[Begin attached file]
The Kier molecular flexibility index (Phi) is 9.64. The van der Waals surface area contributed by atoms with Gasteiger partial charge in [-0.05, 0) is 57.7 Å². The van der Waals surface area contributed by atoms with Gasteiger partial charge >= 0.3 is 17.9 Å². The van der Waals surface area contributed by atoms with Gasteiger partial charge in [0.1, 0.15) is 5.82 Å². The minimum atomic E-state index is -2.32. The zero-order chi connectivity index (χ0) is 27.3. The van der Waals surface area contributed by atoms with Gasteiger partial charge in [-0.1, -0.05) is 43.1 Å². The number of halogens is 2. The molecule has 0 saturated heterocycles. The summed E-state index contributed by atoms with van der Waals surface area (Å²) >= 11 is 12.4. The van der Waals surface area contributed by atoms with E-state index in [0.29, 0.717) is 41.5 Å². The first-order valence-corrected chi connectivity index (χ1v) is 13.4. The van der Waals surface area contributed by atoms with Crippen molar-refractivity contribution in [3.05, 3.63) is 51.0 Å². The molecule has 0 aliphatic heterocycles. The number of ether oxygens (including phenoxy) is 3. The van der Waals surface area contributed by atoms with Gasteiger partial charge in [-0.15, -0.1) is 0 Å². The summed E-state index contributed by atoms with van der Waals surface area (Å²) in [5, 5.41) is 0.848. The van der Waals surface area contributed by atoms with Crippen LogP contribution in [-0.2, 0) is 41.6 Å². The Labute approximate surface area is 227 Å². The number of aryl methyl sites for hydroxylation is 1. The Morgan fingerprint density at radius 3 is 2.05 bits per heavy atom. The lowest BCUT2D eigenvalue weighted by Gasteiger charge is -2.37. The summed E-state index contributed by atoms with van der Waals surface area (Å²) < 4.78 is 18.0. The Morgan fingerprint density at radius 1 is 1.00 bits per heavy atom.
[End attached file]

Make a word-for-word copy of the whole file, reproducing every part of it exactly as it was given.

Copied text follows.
The Kier molecular flexibility index (Phi) is 9.64. The van der Waals surface area contributed by atoms with Gasteiger partial charge in [-0.05, 0) is 57.7 Å². The van der Waals surface area contributed by atoms with Gasteiger partial charge >= 0.3 is 17.9 Å². The van der Waals surface area contributed by atoms with Gasteiger partial charge in [0.1, 0.15) is 5.82 Å². The minimum atomic E-state index is -2.32. The zero-order chi connectivity index (χ0) is 27.3. The van der Waals surface area contributed by atoms with Gasteiger partial charge in [-0.1, -0.05) is 43.1 Å². The number of halogens is 2. The molecule has 0 saturated heterocycles. The summed E-state index contributed by atoms with van der Waals surface area (Å²) >= 11 is 12.4. The van der Waals surface area contributed by atoms with E-state index in [0.29, 0.717) is 41.5 Å². The first-order valence-corrected chi connectivity index (χ1v) is 13.4. The van der Waals surface area contributed by atoms with Crippen molar-refractivity contribution in [3.05, 3.63) is 51.0 Å². The molecule has 0 aliphatic heterocycles. The number of ether oxygens (including phenoxy) is 3. The van der Waals surface area contributed by atoms with Gasteiger partial charge in [-0.15, -0.1) is 0 Å². The summed E-state index contributed by atoms with van der Waals surface area (Å²) in [5, 5.41) is 0.848. The van der Waals surface area contributed by atoms with Crippen LogP contribution in [-0.2, 0) is 41.6 Å². The Labute approximate surface area is 227 Å². The number of aryl methyl sites for hydroxylation is 1. The Morgan fingerprint density at radius 3 is 2.05 bits per heavy atom. The lowest BCUT2D eigenvalue weighted by Gasteiger charge is -2.37. The summed E-state index contributed by atoms with van der Waals surface area (Å²) < 4.78 is 18.0. The Morgan fingerprint density at radius 1 is 1.00 bits per heavy atom.